Piping systems requiring constant flow through primary equipment (chillers, boilers) and variable flow to AHUs may be coupled or decoupled. See Chiller System Control and Boiler System Control for examples. Primary flow control for coupled systems and secondary flow control for decoupled systems are discussed later.
Fig. 71 Reverse Return Piping System
There are several methods for controlling pressure and flow in water distribution systems. The methods described in this section apply, in general, to both heating and cooling applications.
Coil bypass control uses three-way valves on terminal units and other coil loads in a water distribution system and satisfies the first four of the control system requirements (see Control Requirements for Water Distribution Systems). At reduced loads, the flow bypasses the coils and goes directly to the return main. Figure 72 illustrates the operation of this system as requirements change. Balancing valve (B) is adjusted for equal flow in the coil and the bypass
Fig. 72. Three-Way Valve Control- Coil Bypass.
Two way valves vary both the coil flow and the system flow, thus using less pumping energy at reduced flow.
Consider the following factors when deciding on two-way or three-way control valves.
- Piping Cost. Costs are higher for three-way valves than two-way valves, especially where limited space is available for piping (such as in room air conditioning units and unit ventilators). In addition, balancing cocks must be installed and adjusted in the bypass line.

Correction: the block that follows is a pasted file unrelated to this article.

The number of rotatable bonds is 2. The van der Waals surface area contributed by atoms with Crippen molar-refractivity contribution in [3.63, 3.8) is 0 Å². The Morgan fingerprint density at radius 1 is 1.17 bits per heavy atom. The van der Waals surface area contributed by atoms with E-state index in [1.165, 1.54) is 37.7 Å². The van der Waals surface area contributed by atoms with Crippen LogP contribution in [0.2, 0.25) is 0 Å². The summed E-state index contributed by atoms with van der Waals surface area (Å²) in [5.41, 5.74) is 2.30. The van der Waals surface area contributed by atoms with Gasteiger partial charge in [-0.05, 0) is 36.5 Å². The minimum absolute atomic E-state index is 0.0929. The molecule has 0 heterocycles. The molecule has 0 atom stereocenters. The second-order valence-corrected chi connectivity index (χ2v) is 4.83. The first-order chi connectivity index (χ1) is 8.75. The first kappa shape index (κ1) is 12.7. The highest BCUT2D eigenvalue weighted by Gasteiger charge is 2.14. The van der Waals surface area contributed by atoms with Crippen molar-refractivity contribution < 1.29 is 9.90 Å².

- Three-Way Valve Cost. A diverting valve is more expensive than a mixing valve and a mixing valve is more expensive than a two-way valve. A mixing valve installed in the leaving water from a coil provides the same control as a diverting valve installed on the inlet to the coil.
- Diversity. If chillers and pumps are selected based upon diversity, three-way valves are inappropriate.
- Flow Characteristics. Three-way valves have linear flow characteristics and two-way valves may be either linear or equal percentage. Obtaining close control with three-way valves requires use of scheduled (reset) hot water temperatures.
- Capacity Index (Cv). Three-way valves for Cvs below 1.0 are often not available, therefore, small three-way valves tend to be oversized. Consider using two-way control valves for all applications of Cv = 4.0 and less where the quantity of two-way valves will have little effect on the total system flow.
- Constant Flow in Mains. Constant flow provides nearly constant pressure differential (drop) across a coil and valve.
- Pumping Cost. A three-way valve system uses full pump capacity even when the system load is very small.
- Part Load Control. Two-way valves allow better control on multiple pump systems during pump failure or part load periods.
- Automatic Control. Distribution control is a manual balancing task for flow loops employing three-way control valves. Automatic distribution controls are usually required to maintain flows and pressures (bypass valve, variable speed pump, pump staging control) for flow loops employing two-way control valves.